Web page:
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Certainly racism is the largest social issue in this play. It appears in a variety of ways. First, consider the jobs that the characters hold; Walter Lee is a chauffeur, and Mama and Ruth are domestic workers. For poor African-Americans, who lacked education, these were the only options - working in subservient positions. Beneatha is trying to avoid that, by attending college and aspiring to be a doctor. Second, consider the location that Mama chose for the home she purchased. When asked why she didn't buy in the black neighborhoods, she replied that those homes cost more money and are poorly made/maintained. This is akin to redlining - a practice that lenders used to discriminate against African-Americans looking to borrow money to buy homes in which they charge higher interest rates to black borrowers. And, last, there is the visit from Mr. Lindner, representing the Clybourne Park neighborhood. Even though he is polite and respectful in tone, his message is very clear. They do not want the Younger family in their midst.
Another social issue you might want to include are those of gender roles. Even Walter is skeptical of Beneatha's aspiration to be a doctor. At one point he wonders why she can't just be a nurse. The play features very strong women - Mama, Ruth, Beneatha - but they rely on Walter to be the man of the family and make decisions for all of them.
Sorry - it's a big question!
Lastly, you could look at generational issues. Mama has a more direct connection with the horrors of slavery and share-cropping, and this makes her more hesitant to engage with the white powers around her (Mr. Lindner, Walter's and Ruth's employers). Walter & Ruth represent the next generation that has bought into the American dream, and Beneatha is even more modern with her interest in her African roots.
The play was first presented in 1959 and forecasts many of the problems and issues that would divide American society in the 1960's. The first issue the play deals with is a lack of economic opportunity for Black families. All the characters accept Beneatha are working at rather menial jobs. What is unusual is that Beneatha wants a college education in order to become a doctor, but even her own brother questions that when he says "Why don't you just be a nurse, like everyone else?" Another issue that is key to the play is integration. The neighbors of Clybourne Park are obviously predecessors ofthe opponents of integration that made that issue so divisive in the 1960's. Finally, there is an inkling of the "Black is Beautiful" movement that began in the last 1960's and continued into the 1970's. Beneatha is very interested in her cultural heritage and going "natural". All of these issues affect the Younger family who are obviously a symbol for Black Americans.
#4 is right in identifying some of the main social issues that are referred to implicitly or explicitly in the play. Certainly in my mind the two issues that stand out most are that of gender roles. Bennie in the play is a woman who is not content with merely fulfilling the role that society would have her play. She would be happy to marry a man like George Murchison if she were and certainly would not be trying to achieve the post of doctor in such a white-dominated and male-dominated society.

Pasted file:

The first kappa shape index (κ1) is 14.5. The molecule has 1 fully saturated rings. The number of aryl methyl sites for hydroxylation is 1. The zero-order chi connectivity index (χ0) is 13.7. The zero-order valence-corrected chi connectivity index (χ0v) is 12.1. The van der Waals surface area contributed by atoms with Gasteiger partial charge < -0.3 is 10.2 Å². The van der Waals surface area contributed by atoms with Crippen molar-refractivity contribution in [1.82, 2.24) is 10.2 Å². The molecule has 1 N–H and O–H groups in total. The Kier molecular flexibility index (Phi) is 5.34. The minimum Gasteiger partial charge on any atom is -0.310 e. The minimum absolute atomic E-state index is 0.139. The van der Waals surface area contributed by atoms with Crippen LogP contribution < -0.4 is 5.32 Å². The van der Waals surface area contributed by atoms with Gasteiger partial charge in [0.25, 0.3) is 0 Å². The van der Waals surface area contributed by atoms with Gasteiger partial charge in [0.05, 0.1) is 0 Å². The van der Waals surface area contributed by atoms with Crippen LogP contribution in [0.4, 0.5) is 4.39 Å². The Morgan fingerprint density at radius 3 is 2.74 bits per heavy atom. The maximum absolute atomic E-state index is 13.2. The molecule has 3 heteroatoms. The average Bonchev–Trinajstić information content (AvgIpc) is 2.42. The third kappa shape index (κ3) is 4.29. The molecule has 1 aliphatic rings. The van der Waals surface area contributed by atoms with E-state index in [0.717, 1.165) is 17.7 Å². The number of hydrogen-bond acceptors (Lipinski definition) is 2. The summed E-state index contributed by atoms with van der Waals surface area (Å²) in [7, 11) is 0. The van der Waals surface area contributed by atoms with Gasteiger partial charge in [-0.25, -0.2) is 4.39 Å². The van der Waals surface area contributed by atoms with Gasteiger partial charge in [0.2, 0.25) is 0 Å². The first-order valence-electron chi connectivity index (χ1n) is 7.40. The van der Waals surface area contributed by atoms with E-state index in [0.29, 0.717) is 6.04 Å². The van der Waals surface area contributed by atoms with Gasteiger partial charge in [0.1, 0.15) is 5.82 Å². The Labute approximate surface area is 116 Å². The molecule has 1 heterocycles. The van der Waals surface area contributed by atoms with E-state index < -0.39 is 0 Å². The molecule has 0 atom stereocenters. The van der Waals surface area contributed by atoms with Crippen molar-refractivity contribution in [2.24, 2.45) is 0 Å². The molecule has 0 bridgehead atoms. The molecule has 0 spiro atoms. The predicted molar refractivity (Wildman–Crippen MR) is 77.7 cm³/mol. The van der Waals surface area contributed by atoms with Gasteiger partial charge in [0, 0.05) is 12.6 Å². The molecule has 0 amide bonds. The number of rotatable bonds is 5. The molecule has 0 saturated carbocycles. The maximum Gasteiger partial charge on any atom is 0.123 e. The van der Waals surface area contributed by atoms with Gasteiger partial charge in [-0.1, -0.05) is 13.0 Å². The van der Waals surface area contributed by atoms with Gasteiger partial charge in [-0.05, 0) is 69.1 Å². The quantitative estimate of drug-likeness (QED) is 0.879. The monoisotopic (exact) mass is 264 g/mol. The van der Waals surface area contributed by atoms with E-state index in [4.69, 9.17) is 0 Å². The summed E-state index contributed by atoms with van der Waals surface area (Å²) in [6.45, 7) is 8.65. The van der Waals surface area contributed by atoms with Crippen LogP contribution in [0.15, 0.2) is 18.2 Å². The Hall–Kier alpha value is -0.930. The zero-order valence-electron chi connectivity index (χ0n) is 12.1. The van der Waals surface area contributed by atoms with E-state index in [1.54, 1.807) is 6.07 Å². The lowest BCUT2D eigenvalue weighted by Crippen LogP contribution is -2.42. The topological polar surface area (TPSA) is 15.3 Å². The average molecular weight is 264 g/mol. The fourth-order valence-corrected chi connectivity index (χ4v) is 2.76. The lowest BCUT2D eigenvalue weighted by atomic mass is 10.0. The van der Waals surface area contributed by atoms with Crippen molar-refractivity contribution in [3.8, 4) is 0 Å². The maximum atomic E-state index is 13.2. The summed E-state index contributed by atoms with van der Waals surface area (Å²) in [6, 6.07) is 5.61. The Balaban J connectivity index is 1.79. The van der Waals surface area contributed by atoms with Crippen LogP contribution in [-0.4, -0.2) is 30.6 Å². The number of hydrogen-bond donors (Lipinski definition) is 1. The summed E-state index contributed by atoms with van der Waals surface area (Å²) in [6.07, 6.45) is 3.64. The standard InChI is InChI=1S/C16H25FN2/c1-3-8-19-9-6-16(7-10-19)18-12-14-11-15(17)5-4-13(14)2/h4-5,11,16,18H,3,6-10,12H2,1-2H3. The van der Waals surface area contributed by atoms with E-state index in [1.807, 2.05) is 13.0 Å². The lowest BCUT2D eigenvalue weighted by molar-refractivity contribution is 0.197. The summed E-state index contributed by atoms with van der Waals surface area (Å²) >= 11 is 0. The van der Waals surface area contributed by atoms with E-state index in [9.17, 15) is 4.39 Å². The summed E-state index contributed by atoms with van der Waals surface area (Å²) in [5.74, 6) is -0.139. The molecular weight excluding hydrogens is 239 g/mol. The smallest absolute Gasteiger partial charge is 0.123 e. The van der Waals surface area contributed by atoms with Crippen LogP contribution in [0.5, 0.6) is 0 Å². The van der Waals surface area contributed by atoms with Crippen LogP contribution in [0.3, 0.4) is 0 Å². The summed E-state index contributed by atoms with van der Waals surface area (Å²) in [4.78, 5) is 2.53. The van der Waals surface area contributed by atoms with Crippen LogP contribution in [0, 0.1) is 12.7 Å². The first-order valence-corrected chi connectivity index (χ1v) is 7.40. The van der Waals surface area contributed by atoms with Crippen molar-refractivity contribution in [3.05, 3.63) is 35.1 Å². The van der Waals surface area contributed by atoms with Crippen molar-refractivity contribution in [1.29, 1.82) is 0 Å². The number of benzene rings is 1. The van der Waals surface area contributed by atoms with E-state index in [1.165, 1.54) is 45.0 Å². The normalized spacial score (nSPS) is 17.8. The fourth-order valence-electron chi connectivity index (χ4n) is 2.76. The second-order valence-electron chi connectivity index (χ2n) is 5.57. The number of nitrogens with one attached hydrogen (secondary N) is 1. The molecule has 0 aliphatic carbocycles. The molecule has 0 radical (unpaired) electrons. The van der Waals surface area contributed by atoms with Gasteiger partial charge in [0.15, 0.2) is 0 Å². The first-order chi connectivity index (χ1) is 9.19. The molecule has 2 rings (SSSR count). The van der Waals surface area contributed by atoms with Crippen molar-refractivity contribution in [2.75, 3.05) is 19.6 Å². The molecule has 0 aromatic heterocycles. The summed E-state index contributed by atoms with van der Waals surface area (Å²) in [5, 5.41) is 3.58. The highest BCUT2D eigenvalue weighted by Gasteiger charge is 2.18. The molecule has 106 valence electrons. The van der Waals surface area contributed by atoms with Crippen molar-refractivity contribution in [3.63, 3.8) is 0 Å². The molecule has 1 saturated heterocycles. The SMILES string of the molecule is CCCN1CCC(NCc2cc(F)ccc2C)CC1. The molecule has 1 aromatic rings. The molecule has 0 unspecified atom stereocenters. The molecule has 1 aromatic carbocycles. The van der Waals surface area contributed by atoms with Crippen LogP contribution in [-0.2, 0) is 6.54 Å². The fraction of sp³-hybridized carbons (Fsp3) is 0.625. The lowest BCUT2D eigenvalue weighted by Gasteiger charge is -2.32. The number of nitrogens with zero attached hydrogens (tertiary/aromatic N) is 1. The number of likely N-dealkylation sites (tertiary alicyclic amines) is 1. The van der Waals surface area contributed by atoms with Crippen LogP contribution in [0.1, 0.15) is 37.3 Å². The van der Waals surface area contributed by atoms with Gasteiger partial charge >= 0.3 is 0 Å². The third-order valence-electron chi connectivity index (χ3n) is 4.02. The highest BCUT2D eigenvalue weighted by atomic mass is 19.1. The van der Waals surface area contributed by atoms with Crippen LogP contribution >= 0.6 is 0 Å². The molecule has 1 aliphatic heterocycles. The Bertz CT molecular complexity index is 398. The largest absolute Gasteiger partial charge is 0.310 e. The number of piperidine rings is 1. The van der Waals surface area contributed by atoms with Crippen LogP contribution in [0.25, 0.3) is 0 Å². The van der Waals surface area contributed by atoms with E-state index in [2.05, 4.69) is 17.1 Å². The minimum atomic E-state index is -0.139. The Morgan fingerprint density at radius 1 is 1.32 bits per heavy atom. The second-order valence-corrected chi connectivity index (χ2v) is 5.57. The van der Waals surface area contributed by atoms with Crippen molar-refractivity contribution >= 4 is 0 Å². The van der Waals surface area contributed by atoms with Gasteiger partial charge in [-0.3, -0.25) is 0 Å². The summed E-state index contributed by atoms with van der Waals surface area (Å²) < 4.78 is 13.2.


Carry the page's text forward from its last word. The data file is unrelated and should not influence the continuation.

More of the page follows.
Likewise the racism expressed mainly in the form of Karl Linder was highly topical, and yet in this as in gender stereotypes the Younger family seem determined to fight for a better life, even going against the advice and warnings of both white and black communities.
Everyone has listed the most significant social issues of the play; the one I'd like to add is not as prevalent in the story, but it's important nonetheless. Ruth has discovered she's pregnant and it's not the happy news it is for most expectant mothers. She understands this means one more mouth to feed, one more sleeping space to find, and one more child to worry about growing up in this rather depressing environment. She visits a female "doctor," and she has put a deposit down on an abortion procedure. This was a social taboo, of course; but more importantly, this went against her own cultural, family, and personal beliefs. This was obviously not an easy decision for Ruth, but she felt trapped in a way few of us understand. We're thankful right along with them when the Youngers are able to find some hope--which means Ruth can do what she wants to do rather than what she felt she must do.
The question of pride and the difficulties of finding pride in poverty, against systematic disenfranchisement, and cultural erosion is central to the complexities of this play.
Pride, for Beneatha, is a definite goal made especially complex for race and gender issues.
For Mama, it is something taken for granted, inherent in her sense of self yet embattled. For Walter, Pride is hypothetical until the end of the play, contingent on the attainment of a new financial station which is related to racial limits and ideas of poverty.
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